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Language Planning as a Sociolinguistic Experiment

By: Ernst Jahr

Provides richly detailed insight into the uniqueness of the Norwegian language development. Marks the 200th anniversary of the birth of the Norwegian nation following centuries of Danish rule


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Acquiring Phonology: A Cross-Generational Case-Study

By Neil Smith

The study also highlights the constructs of current linguistic theory, arguing for distinctive features and the notion 'onset' and against some of the claims of Optimality Theory and Usage-based accounts.


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Language Production and Interpretation: Linguistics meets Cognition

By Henk Zeevat

The importance of Henk Zeevat's new monograph cannot be overstated. [...] I recommend it to anyone who combines interests in language, logic, and computation [...]. David Beaver, University of Texas at Austin


Academic Paper


Title: 'Assessing the presence of lexical competition across languages: Evidence from the Stroop task'
Author: AlbertCosta
Institution: 'Universitat Pompeu Fabra'
Author: BárbaraAlbareda
Institution: 'Universitat de Barcelona'
Author: MikelSantesteban
Institution: 'University of Edinburgh'
Linguistic Field: 'Psycholinguistics'
Subject Language: 'Spanish'
' Catalan-Valencian-Balear'
Abstract: Do the lexical representations of the non-response language enter into lexical competition during speech production? This issue has been studied by means of the picture–word interference paradigm in which two paradoxical effects have been observed. The so-called CROSS-LANGUAGE IDENTITY EFFECT (Costa, Miozzo and Caramazza, 1999) has been taken as evidence against cross-linguistic lexical competition. In contrast, the so-called PHONO-TRANSLATION EFFECT (Hermans, Bongaerts, De Bot and Schreuder, 1998) has been interpreted as revealing lexical competition across languages. In this article, we assess the reliability of these two effects by testing Spanish–Catalan highly-proficient bilinguals performing a Stroop task. The results of the experiment are clear: while the cross-language identity facilitation effect is reliably replicated, the phono-translation interference effect is absent from the Stroop task. From these results, we conclude that we should be cautious when drawing strong conclusions about the presence of competition across languages based on the phono-translation effect observed in the picture–word interference paradigm.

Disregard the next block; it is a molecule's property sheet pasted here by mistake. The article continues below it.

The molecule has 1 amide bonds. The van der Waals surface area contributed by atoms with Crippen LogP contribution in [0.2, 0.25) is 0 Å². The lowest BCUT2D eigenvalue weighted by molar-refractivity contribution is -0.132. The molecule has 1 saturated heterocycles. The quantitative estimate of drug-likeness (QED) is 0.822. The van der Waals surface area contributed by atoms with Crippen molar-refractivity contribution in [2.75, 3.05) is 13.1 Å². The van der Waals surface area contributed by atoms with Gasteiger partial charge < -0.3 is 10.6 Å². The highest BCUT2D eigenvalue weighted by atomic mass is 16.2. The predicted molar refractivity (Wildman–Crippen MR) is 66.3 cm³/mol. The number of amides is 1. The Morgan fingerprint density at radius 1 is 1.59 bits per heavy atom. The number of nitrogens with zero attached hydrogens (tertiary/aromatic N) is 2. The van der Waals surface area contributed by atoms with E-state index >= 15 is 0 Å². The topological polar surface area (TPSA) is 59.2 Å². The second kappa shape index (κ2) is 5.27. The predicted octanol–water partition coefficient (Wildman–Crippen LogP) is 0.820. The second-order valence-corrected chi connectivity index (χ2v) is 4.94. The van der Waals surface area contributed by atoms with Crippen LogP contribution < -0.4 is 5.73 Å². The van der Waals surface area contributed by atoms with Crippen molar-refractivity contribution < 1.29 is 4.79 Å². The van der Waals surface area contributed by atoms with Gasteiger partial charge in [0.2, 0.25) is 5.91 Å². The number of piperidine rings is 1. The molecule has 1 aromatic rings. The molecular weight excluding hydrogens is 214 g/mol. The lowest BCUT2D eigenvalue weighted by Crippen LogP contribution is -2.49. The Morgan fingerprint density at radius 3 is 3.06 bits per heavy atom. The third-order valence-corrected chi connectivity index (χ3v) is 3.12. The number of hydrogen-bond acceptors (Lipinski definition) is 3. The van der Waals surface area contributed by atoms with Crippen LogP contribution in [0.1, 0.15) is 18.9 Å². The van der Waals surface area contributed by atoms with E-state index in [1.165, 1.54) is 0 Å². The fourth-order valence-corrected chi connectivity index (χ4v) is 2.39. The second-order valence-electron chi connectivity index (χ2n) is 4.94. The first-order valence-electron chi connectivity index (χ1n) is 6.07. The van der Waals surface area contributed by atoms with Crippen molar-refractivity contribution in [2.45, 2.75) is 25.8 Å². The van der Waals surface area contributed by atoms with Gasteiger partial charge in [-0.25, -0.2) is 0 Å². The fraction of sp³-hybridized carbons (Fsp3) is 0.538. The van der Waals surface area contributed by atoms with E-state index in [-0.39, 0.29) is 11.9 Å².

CUP at LINGUIST

This article appears in Bilingualism: Language and Cognition Vol. 11, Issue 1, which you can read on Cambridge's site or on LINGUIST .



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